let the past die [Cryphe] Feb 17, 2020 23:31:15 GMT -6
Post by Samson on Feb 17, 2020 23:31:15 GMT -6
Samson speaks | Samson thinks | Samael thinks
Sometimes Samson dreamt of killing his father.
When he awoke it was usually with a bitter taste clinging to his lips. Bitter, he knew, because he would never again see Goliath. Bitter, too, because despite his absence, he continued to occupy space in Samson’s busy mind.
Perhaps Samson’s head was a graveyard, filled with dead souls and spirits and half-dreamt, half-lived nightmares of consciousness.
These days, Samson let Samael lead him through the menial tasks of existence: sleeping, waking, eating, shitting, pissing, snarling. Samson was too distracted to attend to them himself, and did not mind Samael’s guiding hand at the small of his back as much as he once had. It was the only intimacy he had left anymore, after he’d left his family. The loneliness was overwhelming sometimes, but mostly Samson just dealt with it because he had to, because the only way to put a stop to that itching inside of him was to die, and he wasn’t quite ready to die.
Samael had little patience for his morning reflections. Rather than continuing to lay there and ruminate, he hauled himself bodily off the ground, his joints aching from being horizontal for far too long. Samson’s enormous body had once been a source of pride to him, but now he considered it as grotesque as his pale appearance. It was unnatural to be so large that it caused him pain, but the gods had seen fit to curse him with it.
Piss, Samael instructed, so Samson did. Drink, Samael instructed, so Samson ambled through the forest toward the water’s edge.
Samael must be bored of him, and yet the spirit remained. It was impossible to tell whether the spirit was trapped or waiting, as Samael kept that particular information from him. It felt strange, to have a hole in his thoughts -- a huge, gaping empty space that Samael had severed from him. There were answers there, answers that Samson was not allowed. He suspected Samael wanted him to discover the answers himself, which he could appreciate but nonetheless found irritating in a juvenile sort of way. Their relationship, which had once been defined by vicious power struggles, intense emotion, and a battleground that played out across his mind, now more closely resembled a long-suffering relative taking care of their ailing elder.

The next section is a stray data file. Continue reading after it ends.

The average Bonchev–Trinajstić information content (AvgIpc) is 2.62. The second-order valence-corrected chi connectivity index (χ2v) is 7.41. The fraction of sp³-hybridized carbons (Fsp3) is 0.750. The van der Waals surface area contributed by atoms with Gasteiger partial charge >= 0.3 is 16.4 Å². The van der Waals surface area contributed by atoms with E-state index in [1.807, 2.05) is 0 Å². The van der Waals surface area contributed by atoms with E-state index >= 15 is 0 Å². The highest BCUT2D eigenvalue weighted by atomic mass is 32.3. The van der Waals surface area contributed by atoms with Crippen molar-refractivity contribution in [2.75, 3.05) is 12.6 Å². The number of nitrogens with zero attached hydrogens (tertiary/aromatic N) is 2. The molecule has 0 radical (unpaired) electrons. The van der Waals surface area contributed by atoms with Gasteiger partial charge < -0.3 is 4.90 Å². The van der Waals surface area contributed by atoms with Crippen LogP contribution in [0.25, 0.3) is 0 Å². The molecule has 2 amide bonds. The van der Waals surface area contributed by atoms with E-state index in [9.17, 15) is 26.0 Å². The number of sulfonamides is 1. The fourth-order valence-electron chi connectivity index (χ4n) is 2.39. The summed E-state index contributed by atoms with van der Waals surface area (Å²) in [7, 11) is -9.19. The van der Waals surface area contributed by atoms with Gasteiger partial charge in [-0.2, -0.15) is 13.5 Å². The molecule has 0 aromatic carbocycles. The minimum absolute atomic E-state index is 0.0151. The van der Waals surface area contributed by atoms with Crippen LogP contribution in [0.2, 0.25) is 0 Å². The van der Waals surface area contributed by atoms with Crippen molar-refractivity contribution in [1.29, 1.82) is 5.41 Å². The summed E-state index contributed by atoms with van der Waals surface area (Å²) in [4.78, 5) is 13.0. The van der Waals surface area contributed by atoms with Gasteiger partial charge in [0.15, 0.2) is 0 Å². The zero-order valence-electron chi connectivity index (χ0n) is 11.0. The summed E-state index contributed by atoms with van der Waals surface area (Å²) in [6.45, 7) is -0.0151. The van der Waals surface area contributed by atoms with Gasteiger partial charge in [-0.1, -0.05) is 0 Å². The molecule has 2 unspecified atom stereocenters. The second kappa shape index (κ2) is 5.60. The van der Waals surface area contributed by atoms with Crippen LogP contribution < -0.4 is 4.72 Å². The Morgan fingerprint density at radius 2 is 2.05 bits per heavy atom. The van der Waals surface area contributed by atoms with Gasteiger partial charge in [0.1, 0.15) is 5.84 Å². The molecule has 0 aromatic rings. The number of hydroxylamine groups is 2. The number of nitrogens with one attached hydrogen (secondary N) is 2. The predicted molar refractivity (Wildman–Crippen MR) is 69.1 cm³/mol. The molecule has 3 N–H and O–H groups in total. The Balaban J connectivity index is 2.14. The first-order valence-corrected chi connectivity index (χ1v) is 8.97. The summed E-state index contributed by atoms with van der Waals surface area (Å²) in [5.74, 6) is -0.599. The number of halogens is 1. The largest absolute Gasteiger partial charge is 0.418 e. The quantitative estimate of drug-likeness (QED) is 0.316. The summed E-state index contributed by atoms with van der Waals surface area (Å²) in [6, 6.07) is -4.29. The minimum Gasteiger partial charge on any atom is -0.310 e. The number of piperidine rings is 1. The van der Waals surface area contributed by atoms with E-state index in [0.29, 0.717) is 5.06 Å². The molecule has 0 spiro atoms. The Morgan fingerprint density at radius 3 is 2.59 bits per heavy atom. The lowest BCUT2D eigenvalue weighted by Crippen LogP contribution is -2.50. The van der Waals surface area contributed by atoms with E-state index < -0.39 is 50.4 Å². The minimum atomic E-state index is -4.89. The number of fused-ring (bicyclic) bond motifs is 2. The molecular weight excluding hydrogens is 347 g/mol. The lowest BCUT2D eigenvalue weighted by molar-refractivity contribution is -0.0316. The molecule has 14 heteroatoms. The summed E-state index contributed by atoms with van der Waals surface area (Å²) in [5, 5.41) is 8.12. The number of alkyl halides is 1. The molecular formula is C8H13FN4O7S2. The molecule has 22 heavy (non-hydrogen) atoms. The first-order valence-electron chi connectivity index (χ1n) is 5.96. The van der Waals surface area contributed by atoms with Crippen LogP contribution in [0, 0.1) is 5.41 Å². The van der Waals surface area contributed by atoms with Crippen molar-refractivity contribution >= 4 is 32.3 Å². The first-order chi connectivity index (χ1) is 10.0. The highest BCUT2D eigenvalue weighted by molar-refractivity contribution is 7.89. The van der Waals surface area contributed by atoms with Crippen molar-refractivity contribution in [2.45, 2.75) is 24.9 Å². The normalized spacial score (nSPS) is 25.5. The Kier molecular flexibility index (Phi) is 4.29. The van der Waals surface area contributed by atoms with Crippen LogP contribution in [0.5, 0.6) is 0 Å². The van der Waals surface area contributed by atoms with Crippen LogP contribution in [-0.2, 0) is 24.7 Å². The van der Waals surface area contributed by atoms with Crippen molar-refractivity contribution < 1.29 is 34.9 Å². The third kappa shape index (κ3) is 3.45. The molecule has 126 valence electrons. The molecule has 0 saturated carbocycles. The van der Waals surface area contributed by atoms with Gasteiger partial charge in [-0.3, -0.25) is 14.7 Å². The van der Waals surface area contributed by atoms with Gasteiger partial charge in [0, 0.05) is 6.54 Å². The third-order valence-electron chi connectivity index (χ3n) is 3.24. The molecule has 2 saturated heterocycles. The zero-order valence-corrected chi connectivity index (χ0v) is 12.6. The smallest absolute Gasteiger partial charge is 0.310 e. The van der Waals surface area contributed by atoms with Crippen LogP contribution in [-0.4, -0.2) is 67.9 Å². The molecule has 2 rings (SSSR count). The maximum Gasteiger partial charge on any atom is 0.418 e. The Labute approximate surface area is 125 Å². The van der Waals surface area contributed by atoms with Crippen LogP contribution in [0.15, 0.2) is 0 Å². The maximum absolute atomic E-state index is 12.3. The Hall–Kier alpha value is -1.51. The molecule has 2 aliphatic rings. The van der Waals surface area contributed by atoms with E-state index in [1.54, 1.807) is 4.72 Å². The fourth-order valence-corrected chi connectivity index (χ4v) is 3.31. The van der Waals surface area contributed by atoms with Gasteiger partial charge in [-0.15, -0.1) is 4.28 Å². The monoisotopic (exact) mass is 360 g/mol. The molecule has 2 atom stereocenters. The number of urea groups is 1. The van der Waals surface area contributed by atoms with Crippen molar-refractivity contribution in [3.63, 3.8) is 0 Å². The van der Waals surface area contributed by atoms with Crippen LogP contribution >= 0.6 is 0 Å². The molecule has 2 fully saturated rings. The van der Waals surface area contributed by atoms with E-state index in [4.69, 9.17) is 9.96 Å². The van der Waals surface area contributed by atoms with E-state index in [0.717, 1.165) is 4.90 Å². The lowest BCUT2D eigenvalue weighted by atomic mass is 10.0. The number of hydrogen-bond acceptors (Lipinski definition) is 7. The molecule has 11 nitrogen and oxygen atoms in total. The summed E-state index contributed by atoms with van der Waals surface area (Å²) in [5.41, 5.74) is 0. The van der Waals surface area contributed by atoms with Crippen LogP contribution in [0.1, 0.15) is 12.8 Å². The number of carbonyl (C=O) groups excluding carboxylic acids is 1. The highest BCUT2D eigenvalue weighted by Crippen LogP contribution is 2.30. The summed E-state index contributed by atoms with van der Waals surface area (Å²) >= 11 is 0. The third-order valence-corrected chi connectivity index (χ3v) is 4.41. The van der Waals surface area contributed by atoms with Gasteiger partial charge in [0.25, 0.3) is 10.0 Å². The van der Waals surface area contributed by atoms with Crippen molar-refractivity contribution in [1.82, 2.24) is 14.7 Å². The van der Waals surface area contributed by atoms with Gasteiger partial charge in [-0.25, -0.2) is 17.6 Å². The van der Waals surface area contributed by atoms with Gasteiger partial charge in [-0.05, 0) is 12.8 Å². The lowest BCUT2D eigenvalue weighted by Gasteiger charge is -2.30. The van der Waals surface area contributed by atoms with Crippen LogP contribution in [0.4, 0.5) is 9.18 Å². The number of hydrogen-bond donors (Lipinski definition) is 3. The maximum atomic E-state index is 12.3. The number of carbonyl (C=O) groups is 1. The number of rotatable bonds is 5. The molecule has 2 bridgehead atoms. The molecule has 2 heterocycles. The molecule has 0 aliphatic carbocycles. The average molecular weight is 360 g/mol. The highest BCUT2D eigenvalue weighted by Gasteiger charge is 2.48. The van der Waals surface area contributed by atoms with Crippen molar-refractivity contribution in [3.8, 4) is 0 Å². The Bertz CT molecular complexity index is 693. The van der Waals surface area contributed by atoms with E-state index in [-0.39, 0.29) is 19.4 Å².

Drink, Samael repeated, less of a word now and more of an impulse. It cut through his self-pitying thoughts like a talon, and Samson inhaled a deep, shuddering breath. In the moment of clarity, he realised that he’d left his egg back at the den, and halted suddenly, wondering whether he ought to go back and get it. Samael despised the damned thing, which made Samson suspicious that he’d forced Samson to forget it, but the only response from the spirit was a general feeling of apathy. It must have been Samson, then, who forgot. But Samson never forgot about his egg.
Later. Drink now.
Yes, he supposed he would remember the way back, so he acquiesced to Samael’s demands and continued to the lakefront. Samael’s hatred of the egg had only served to intensify Samson’s childish, stubborn refusal to leave it behind. It was brown from dirt now, and had begun to smell awfully. Samson didn’t care. It made for a better companion than Samael sometimes, and besides, it was all he had left of Kairos.
Samson realised errantly that if he’d brought it with him, he could have cleaned it in the lake, and returned it to its former glory. A mist clung eerily to the lake’s surface, hovering over the cerulean void like a monster skulking. Samson supposed he was the only monster doing any skulking today.
Without sparing his reflection a glance, Samson dove his tongue greedily into the blissfully cold waters, glad of the way it fragmented his watery visage. He already knew what he must look like: dirty and unkempt, with matted fur and poorly healed scars littering his body, an ear torn to shreds by a stranger called Yara. Nobody would greet him today, nor any day. No wolf in their right mind would approach someone as gruff and dishevelled as Samson, whose insanity seemed to ooze from his crusty eyes.
Besides, there was hardly anything left to greet.
Word count: 714
Notes: man I missed him